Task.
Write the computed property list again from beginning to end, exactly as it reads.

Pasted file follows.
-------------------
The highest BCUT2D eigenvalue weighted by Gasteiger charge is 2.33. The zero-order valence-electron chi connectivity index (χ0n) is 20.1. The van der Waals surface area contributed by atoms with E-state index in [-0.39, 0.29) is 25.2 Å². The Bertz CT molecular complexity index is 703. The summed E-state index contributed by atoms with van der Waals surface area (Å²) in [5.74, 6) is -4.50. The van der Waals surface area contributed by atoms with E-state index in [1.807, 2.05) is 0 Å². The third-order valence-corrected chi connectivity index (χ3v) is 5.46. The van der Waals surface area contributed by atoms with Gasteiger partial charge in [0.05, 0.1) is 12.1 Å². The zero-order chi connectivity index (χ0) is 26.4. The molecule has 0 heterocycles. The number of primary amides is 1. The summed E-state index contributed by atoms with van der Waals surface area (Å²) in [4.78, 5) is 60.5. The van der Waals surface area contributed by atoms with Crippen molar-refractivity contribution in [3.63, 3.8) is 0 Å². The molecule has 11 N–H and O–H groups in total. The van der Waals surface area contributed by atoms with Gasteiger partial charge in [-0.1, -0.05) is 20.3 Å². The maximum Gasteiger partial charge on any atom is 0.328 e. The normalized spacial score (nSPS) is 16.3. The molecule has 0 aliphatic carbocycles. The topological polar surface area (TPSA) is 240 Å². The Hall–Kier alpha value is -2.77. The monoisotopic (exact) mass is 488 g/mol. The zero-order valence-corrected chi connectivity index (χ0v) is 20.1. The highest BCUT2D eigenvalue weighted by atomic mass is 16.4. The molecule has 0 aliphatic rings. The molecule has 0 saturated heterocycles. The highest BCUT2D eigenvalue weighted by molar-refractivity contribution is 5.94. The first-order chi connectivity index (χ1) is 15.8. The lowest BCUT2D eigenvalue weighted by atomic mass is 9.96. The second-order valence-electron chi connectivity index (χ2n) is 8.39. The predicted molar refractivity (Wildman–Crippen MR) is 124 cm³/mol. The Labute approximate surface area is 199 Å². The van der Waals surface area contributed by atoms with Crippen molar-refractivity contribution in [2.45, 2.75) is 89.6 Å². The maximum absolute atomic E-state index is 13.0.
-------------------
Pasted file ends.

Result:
The highest BCUT2D eigenvalue weighted by Gasteiger charge is 2.33. The zero-order valence-electron chi connectivity index (χ0n) is 20.1. The van der Waals surface area contributed by atoms with E-state index in [-0.39, 0.29) is 25.2 Å². The Bertz CT molecular complexity index is 703. The summed E-state index contributed by atoms with van der Waals surface area (Å²) in [5.74, 6) is -4.50. The van der Waals surface area contributed by atoms with E-state index in [1.807, 2.05) is 0 Å². The third-order valence-corrected chi connectivity index (χ3v) is 5.46. The van der Waals surface area contributed by atoms with Gasteiger partial charge in [0.05, 0.1) is 12.1 Å². The zero-order chi connectivity index (χ0) is 26.4. The molecule has 0 heterocycles. The number of primary amides is 1. The summed E-state index contributed by atoms with van der Waals surface area (Å²) in [4.78, 5) is 60.5. The van der Waals surface area contributed by atoms with Crippen molar-refractivity contribution in [3.63, 3.8) is 0 Å². The molecule has 11 N–H and O–H groups in total. The van der Waals surface area contributed by atoms with Gasteiger partial charge in [-0.1, -0.05) is 20.3 Å². The maximum Gasteiger partial charge on any atom is 0.328 e. The normalized spacial score (nSPS) is 16.3. The molecule has 0 aliphatic carbocycles. The topological polar surface area (TPSA) is 240 Å². The Hall–Kier alpha value is -2.77. The monoisotopic (exact) mass is 488 g/mol. The zero-order valence-corrected chi connectivity index (χ0v) is 20.1. The highest BCUT2D eigenvalue weighted by atomic mass is 16.4. The molecule has 0 aliphatic rings. The molecule has 0 saturated heterocycles. The highest BCUT2D eigenvalue weighted by molar-refractivity contribution is 5.94. The first-order chi connectivity index (χ1) is 15.8. The lowest BCUT2D eigenvalue weighted by atomic mass is 9.96. The second-order valence-electron chi connectivity index (χ2n) is 8.39. The predicted molar refractivity (Wildman–Crippen MR) is 124 cm³/mol. The Labute approximate surface area is 199 Å². The van der Waals surface area contributed by atoms with Crippen molar-refractivity contribution in [2.45, 2.75) is 89.6 Å². The maximum absolute atomic E-state index is 13.0.